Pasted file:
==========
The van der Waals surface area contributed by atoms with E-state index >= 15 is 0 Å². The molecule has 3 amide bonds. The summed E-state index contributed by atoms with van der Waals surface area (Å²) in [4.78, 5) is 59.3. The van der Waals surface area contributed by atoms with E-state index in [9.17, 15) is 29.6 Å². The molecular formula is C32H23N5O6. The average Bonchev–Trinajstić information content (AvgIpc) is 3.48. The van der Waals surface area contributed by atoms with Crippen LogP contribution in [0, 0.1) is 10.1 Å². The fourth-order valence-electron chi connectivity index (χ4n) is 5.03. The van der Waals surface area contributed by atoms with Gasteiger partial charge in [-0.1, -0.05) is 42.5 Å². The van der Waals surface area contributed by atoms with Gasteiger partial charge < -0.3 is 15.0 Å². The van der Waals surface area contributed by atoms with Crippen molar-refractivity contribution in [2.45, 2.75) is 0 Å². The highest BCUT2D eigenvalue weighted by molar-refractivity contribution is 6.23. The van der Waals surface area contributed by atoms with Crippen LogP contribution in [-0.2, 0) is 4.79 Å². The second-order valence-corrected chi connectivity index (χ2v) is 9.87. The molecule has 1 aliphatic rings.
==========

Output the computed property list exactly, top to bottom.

The van der Waals surface area contributed by atoms with E-state index >= 15 is 0 Å². The molecule has 3 amide bonds. The summed E-state index contributed by atoms with van der Waals surface area (Å²) in [4.78, 5) is 59.3. The van der Waals surface area contributed by atoms with E-state index in [9.17, 15) is 29.6 Å². The molecular formula is C32H23N5O6. The average Bonchev–Trinajstić information content (AvgIpc) is 3.48. The van der Waals surface area contributed by atoms with Crippen LogP contribution in [0, 0.1) is 10.1 Å². The fourth-order valence-electron chi connectivity index (χ4n) is 5.03. The van der Waals surface area contributed by atoms with Gasteiger partial charge in [-0.1, -0.05) is 42.5 Å². The van der Waals surface area contributed by atoms with Gasteiger partial charge < -0.3 is 15.0 Å². The van der Waals surface area contributed by atoms with Crippen molar-refractivity contribution in [2.45, 2.75) is 0 Å². The highest BCUT2D eigenvalue weighted by molar-refractivity contribution is 6.23. The van der Waals surface area contributed by atoms with Crippen LogP contribution in [-0.2, 0) is 4.79 Å². The second-order valence-corrected chi connectivity index (χ2v) is 9.87. The molecule has 1 aliphatic rings.